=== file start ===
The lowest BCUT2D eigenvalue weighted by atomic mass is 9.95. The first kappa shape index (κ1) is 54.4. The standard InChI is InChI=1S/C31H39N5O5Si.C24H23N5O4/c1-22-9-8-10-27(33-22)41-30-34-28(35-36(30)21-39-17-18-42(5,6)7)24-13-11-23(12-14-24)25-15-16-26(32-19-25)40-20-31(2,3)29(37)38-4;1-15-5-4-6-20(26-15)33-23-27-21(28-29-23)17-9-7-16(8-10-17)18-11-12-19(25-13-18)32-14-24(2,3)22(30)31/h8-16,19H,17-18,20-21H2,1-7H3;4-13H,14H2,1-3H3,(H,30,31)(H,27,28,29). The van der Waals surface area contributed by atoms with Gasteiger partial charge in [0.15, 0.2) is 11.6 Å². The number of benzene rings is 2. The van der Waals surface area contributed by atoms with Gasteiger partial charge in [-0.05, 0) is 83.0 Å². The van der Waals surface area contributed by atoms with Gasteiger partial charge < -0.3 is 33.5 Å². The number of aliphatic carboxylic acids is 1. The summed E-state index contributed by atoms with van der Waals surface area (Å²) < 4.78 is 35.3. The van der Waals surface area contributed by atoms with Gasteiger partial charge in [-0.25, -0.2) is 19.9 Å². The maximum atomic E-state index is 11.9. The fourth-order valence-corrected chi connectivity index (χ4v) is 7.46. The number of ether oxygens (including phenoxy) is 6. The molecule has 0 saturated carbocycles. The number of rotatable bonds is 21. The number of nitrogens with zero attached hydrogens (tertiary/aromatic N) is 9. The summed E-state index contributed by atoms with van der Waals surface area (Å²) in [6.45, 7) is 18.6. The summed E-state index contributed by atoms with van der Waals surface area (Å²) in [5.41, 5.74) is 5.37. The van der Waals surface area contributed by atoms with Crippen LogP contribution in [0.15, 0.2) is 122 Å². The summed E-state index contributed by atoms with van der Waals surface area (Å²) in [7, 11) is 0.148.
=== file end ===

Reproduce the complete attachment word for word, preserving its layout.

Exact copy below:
The lowest BCUT2D eigenvalue weighted by atomic mass is 9.95. The first kappa shape index (κ1) is 54.4. The standard InChI is InChI=1S/C31H39N5O5Si.C24H23N5O4/c1-22-9-8-10-27(33-22)41-30-34-28(35-36(30)21-39-17-18-42(5,6)7)24-13-11-23(12-14-24)25-15-16-26(32-19-25)40-20-31(2,3)29(37)38-4;1-15-5-4-6-20(26-15)33-23-27-21(28-29-23)17-9-7-16(8-10-17)18-11-12-19(25-13-18)32-14-24(2,3)22(30)31/h8-16,19H,17-18,20-21H2,1-7H3;4-13H,14H2,1-3H3,(H,30,31)(H,27,28,29). The van der Waals surface area contributed by atoms with Gasteiger partial charge in [0.15, 0.2) is 11.6 Å². The number of benzene rings is 2. The van der Waals surface area contributed by atoms with Gasteiger partial charge in [-0.05, 0) is 83.0 Å². The van der Waals surface area contributed by atoms with Gasteiger partial charge < -0.3 is 33.5 Å². The number of aliphatic carboxylic acids is 1. The summed E-state index contributed by atoms with van der Waals surface area (Å²) < 4.78 is 35.3. The van der Waals surface area contributed by atoms with Gasteiger partial charge in [-0.25, -0.2) is 19.9 Å². The maximum atomic E-state index is 11.9. The fourth-order valence-corrected chi connectivity index (χ4v) is 7.46. The number of ether oxygens (including phenoxy) is 6. The molecule has 0 saturated carbocycles. The number of rotatable bonds is 21. The number of nitrogens with zero attached hydrogens (tertiary/aromatic N) is 9. The summed E-state index contributed by atoms with van der Waals surface area (Å²) in [6.45, 7) is 18.6. The summed E-state index contributed by atoms with van der Waals surface area (Å²) in [5.41, 5.74) is 5.37. The van der Waals surface area contributed by atoms with Crippen LogP contribution in [0.15, 0.2) is 122 Å². The summed E-state index contributed by atoms with van der Waals surface area (Å²) in [7, 11) is 0.148.